TRAUMATIC BRAIN INJURY
Traumatic Brain Injury (TBI) is an injury to the brain caused by a head injury (trauma to the head).
The severity of the TBI may vary from a brief period of unconsciousness, sickness or dizziness caused by a mild trauma to serious physical and cognitive deficits resulting from a severe head injury.
There are many different possible causes of head injury:
· Falls and Accidents at home, at work or when out and about
· Road Traffic Accidents
Minor Head Injury:
Brief period of unconsciousness (less than 15 minutes), or just feeling dizzy and sick. @ 75 – 80 % of all head injuries fall into this category. Post traumatic amnesia lasts for less than 15 minutes Attend A&E but experience no lasting effects
Moderate Head Injury:
Loss of consciousness for between 15 minutes – 6 hours, or a period of post traumatic amnesia of up to 24 hours Often kept in hospital overnight and then discharged Are likely to suffer from tiredness, headaches and dizziness, difficulties with thinking, attention, memory, planning, organising, concentration, irritability and word finding problems. For most people these symptoms gradually improve but for some they last for 6-9 months.
Severe Head Injury:
Unconscious for 6 hours or more or a post traumatic amnesia of 24 hours or more. Likely to need hospitalisation and extensive inpatient rehabilitation before discharging back into the community. Depending on the length of time in coma, these patients tend to have more serious physical deficits
The brain is a very intricate organ. Each area of the brain is responsible for controlling different body functions. The effects of brain injury are dependent on several factors e.g. type of injury, location of injury in the brain and severity of injury.
Symptoms may be:
· Physical e.g. movement disorders, balance problems, headaches and dizziness
· Mental e.g. cognitive (memory, processing and planning etc), behavioural (anger problems) emotional (tearful, depressed, labile)
Most people make an excellent recovery following a brain injury however some physical symptoms which may have a great impact on daily life, are not always noticeable to others. Physiotherapists with specialist knowledge in neurological conditions and TBI carry out a detailed assessment and help devise individualised treatment plans jointly with people who are living with TBI.
Areas where physiotherapists can help include where there may be problems with:
· Mobility – movement may be slow, and balance can be affected. People may need mobility aids or wheelchairs because their balance is poor. Physiotherapists can guide on the most appropriate mobility aid and the most appropriate exercises to improve balance and reduce the risks of falls. Specialist analysis of movement by a neurological physiotherapist will help guide improvements with efficiency and quality of movements.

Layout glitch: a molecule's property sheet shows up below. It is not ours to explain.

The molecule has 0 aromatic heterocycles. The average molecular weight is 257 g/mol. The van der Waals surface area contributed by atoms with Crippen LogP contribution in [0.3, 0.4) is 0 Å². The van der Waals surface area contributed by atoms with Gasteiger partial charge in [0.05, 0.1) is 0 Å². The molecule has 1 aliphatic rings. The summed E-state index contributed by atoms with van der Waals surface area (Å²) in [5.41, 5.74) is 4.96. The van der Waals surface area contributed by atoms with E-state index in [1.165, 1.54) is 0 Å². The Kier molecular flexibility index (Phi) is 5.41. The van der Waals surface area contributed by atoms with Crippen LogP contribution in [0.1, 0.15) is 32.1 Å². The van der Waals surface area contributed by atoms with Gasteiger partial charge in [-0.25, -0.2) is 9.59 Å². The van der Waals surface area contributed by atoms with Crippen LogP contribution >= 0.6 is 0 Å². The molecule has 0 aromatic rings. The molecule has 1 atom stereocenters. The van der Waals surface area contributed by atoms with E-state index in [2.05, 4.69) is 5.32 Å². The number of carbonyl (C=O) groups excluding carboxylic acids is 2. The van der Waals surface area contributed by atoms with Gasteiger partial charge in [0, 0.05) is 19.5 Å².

· Spasticity – Dependent on the location of the brain injury often one side of the body may be affected more than the other. Limbs may be stiff or weak and the range of movement is limited. Physiotherapists can give specialist postural advice to help minimise the risk of contractures from developing. Physiotherapists can help devise weight bearing, stretching and range of movement exercises to minimise the negative effects of spasticity.
· Weakness or Paralysis (hemiplegia where one side of the body is more affected than the other) – Physiotherapists can help set strengthening programmes to target specific muscle groups, always with the aim to improve daily function. Sometimes physios may advise adaptive equipment that can be used to maximise function.
· Ataxia – (irregular, uncontrolled poorly co-ordinated movement) Physiotherapists can help develop strong core muscles which give a stable base from which limbs can lead and work from in a more co-ordinated way. Physiotherapists can set a programme of repetitive task practice to gain more accuracy of movements during activities. Improvements to balance and coordination of gait can help reduce the likelihood of falls.
· Sensory Impairment – following a brain injury it may be difficult for a person to know where their limbs are positioned without looking at them. Sensation of touch on the skin may be reduced lost or exaggerated. Walking patterns, balance and posture may all be affected by impaired sensation. Physiotherapists can advise on sensory stimulation treatments and can help target exercises at improving postural awareness.
· Fatigue – excessive tiredness is common following all types of brain injury, a huge amount of energy is being expired not only by the brain trying to heal but by the high levels of cognitive and physical burden the TBI may have caused. Physiotherapists can help with pace management strategies in order to ensure enough exercise is completed to stimulate the neurological system into wakefulness whilst ensuring enough rest time is factored in so that tasks may be achievable.